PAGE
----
The Anatomy of a Text Ad
Google and Microsoft advertisers have had to rethink quality copy with the format of expanded text ads and responsive search ads. But the principles of the copy are the same for all pay-per-click ads: include the searcher’s query, the product’s value propositions, and a clear call-to-action.
Standard Google ads can include at least three headlines and two description lines. Responsive search ads (“RSAs”) allow for up to 15 headlines and four description lines, from which Google (and Microsoft) tests the combinations to show ads that generate the most clicks. The challenge is that headlines and descriptions vary. The value proposition of a product or service may fit with a specific description line.
With all text ads, the third headline and second description line may not always show. Or, the description line(s) will include an ellipsis at the end, cutting a portion of the text. In the image below, both ads show just two headlines. The description for the second ad (“Patio Furniture by Outer”) is cut off.
Keep this in mind as you compose copy. Make sure the critical words are at the front.
Let’s review each ad component.
The first headline is the most critical part of your ad. It’s what users see immediately. It shapes their impressions. Headline 1 should include the searcher’s query. An ad headline in Google and Microsoft can have up to 30 characters, including spaces. If the query is shorter, include other features or a call-to-action. A search for “outdoor patio sets” may yield the following headlines.
- “Brilliant Outdoor Patio Sets”
- “Outdoor Patio Sets – 25% Off”
- “Order Your Outdoor Patio Set”
All of those headlines contain the query as well as a description, a sale, or a call-to-action.
When using RSAs, pin Headline 1 with the search query. (Headlines and descriptions in RSAs appear by default in any order. “Pinning” links headlines with specific descriptions.)
Google and Microsoft recommend that their algorithms test all combinations. However, Headline 1 is too important to leave to chance, as it informs searchers right away if your ad is relevant.
The first headline confirms that your ad applies to the searcher’s query. The second headline should tell searchers what to do, such as order, shop, or sign up. Include this call-to-action in Headline 2. Only the first two headlines are guaranteed to show. Thus, use Headline 2 to reassure users of the landing page and the purpose.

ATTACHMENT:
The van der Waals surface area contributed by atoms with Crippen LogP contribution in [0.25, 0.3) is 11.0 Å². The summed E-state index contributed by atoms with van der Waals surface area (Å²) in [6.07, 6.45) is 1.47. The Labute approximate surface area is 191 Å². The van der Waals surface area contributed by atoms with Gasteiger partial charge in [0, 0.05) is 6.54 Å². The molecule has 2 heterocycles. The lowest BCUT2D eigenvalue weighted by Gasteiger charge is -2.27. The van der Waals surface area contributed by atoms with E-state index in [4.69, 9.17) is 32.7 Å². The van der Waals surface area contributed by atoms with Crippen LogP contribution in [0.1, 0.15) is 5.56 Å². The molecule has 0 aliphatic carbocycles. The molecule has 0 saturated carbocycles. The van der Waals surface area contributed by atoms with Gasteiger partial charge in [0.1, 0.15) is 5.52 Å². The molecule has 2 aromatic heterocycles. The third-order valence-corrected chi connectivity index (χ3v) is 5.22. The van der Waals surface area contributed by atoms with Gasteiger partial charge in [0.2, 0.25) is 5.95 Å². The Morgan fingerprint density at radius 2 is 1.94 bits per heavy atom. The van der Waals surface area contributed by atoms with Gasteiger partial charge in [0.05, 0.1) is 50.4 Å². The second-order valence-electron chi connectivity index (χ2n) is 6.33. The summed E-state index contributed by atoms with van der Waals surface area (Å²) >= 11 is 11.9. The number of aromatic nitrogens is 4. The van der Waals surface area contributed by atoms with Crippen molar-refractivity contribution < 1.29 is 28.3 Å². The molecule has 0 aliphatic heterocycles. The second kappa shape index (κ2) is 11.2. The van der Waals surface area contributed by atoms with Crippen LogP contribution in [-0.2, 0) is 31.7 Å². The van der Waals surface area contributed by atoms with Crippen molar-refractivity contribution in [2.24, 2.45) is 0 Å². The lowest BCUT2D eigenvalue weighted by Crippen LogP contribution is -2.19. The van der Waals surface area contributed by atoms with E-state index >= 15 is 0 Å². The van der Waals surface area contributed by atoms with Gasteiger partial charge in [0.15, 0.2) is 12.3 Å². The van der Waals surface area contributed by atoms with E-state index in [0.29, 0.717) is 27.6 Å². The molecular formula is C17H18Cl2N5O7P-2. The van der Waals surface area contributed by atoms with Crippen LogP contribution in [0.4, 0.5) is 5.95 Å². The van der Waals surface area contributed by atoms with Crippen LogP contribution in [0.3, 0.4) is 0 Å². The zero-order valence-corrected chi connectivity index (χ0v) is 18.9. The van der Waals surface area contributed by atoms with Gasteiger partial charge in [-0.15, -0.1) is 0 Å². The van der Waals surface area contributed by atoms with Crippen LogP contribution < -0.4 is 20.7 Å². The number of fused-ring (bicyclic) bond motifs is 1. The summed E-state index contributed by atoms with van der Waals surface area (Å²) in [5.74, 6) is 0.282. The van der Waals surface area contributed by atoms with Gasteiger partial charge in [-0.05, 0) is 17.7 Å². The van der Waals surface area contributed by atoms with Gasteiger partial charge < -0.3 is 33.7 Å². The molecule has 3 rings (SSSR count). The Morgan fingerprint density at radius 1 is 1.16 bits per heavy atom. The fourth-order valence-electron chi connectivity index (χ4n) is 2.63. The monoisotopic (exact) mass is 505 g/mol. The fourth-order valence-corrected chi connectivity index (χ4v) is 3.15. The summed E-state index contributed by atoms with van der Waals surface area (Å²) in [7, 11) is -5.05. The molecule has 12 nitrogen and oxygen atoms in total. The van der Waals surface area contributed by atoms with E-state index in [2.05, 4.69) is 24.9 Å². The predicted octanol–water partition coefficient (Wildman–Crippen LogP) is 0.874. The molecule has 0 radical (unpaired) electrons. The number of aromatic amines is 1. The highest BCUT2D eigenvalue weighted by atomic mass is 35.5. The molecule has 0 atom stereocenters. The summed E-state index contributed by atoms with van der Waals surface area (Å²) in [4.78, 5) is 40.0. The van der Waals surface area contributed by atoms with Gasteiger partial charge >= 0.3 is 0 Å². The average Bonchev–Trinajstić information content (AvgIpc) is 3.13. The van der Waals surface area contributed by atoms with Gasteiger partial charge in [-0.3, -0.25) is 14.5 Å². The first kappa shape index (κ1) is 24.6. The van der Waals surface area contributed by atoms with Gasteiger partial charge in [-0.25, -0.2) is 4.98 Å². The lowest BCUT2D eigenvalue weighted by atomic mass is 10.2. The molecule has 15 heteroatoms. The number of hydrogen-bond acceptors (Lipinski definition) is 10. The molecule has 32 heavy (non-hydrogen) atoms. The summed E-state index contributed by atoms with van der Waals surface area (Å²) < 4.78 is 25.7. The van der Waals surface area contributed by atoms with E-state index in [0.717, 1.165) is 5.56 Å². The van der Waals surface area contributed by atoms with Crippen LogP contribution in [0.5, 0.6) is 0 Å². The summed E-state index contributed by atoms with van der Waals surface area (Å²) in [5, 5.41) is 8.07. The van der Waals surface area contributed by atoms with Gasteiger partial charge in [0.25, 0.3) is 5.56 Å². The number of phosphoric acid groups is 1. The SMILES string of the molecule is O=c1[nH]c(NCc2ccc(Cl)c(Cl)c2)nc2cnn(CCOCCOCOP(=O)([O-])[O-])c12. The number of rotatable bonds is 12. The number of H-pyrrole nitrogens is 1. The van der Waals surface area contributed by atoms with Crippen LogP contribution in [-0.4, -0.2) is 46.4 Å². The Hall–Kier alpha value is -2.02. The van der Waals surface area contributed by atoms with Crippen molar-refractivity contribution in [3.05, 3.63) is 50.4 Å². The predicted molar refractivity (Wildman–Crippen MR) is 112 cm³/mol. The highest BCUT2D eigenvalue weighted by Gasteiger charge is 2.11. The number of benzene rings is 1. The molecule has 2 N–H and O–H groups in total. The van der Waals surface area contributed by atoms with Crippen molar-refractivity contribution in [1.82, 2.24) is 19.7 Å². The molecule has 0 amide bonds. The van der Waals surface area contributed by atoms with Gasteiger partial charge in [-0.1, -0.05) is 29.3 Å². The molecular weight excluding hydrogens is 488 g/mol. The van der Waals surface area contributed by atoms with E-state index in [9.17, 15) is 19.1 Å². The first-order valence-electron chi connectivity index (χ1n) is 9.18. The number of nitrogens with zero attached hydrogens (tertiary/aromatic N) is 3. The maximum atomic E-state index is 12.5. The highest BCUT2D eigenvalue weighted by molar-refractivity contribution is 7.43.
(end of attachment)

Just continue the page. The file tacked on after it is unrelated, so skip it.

If Headline 1 includes the search query and the call-to-action, use Headline 2 for another value proposition, such as a sale, product benefits, or even a dynamic, personalized variable.
Pin Headline 2 if you need it to include the call-to-action. I tend to avoid pinning Headline 2, however, since Headline 1 is already pinned (and contains the search query). I’ll let the engine decide which combinations work best. Pinning the first two headlines also defeats the purpose of RSAs, which is to test many combinations. Otherwise, consider creating multiple versions of expanded text ads to test a few combinations of your choosing.
You should include a third headline in every responsive search ad, but the engines won’t always show it. Think of Headline 3 as a bonus message. Include another value proposition or an extra description. If it shows, great. If not, the most important messaging is in the first two headlines.
Description Line 1
Description lines can be 90 characters, including spaces. But descriptions aren’t emphasized as much as headlines and certain ad extensions.
Look at the ad below. The headlines and sitelink titles stand out because they are blue and larger.
Even with less prominence, however, make sure the description lines include the searcher’s query and relevant information, for further insight. Also, Description Line 1 should contain the most important info since Line 2 can be truncated.
Description Line 2
Description Line 2, like Headline 3, is a bonus. It won’t always show, but still include it in case it does.
RSAs can have four description lines with the option to pin any of them. But, again, my experience is not to pin anything without a strong rationale. Allow the engines to determine the best combinations of descriptions and headlines.
Display Path 1
Advertisers are allowed up to two, 15-character (includes spaces) amendments to a display URL. For example, an ad for the query “patio sets” could display www.example.com/patio-sets instead of www.example.com. The amended URL (www.example.com/patio-sets) is more descriptive and contains the searcher’s query, which will be in bold text, similar to headlines and description lines.
Display Path 2
URL paths can be increasingly granular depending on the query. A search for “outdoor patio sets” could yield an ad with www.example.com/outdoor/patio-sets.
The URL doesn’t have to be real. It will forward to the actual, designated version. Amended paths help searchers know in advance the destination page.
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